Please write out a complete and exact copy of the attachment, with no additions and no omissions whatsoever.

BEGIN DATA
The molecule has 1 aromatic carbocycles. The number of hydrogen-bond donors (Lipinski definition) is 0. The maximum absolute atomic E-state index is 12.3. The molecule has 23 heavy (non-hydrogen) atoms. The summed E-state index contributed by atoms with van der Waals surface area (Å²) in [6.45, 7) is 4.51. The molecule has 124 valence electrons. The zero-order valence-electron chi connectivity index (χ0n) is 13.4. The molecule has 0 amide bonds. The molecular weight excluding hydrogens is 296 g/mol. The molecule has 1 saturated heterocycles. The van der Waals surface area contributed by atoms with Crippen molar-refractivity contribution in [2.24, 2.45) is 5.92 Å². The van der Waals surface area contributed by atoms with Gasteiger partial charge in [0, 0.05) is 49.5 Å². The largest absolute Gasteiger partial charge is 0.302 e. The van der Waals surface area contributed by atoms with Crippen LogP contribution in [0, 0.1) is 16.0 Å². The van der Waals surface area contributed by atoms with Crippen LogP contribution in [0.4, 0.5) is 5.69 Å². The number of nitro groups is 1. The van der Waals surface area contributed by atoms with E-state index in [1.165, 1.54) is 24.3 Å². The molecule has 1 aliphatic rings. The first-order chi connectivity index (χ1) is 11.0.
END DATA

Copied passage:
The molecule has 1 aromatic carbocycles. The number of hydrogen-bond donors (Lipinski definition) is 0. The maximum absolute atomic E-state index is 12.3. The molecule has 23 heavy (non-hydrogen) atoms. The summed E-state index contributed by atoms with van der Waals surface area (Å²) in [6.45, 7) is 4.51. The molecule has 124 valence electrons. The zero-order valence-electron chi connectivity index (χ0n) is 13.4. The molecule has 0 amide bonds. The molecular weight excluding hydrogens is 296 g/mol. The molecule has 1 saturated heterocycles. The van der Waals surface area contributed by atoms with Crippen molar-refractivity contribution in [2.24, 2.45) is 5.92 Å². The van der Waals surface area contributed by atoms with Gasteiger partial charge in [0, 0.05) is 49.5 Å². The largest absolute Gasteiger partial charge is 0.302 e. The van der Waals surface area contributed by atoms with Crippen LogP contribution in [0, 0.1) is 16.0 Å². The van der Waals surface area contributed by atoms with Crippen LogP contribution in [0.4, 0.5) is 5.69 Å². The number of nitro groups is 1. The van der Waals surface area contributed by atoms with E-state index in [1.165, 1.54) is 24.3 Å². The molecule has 1 aliphatic rings. The first-order chi connectivity index (χ1) is 11.0.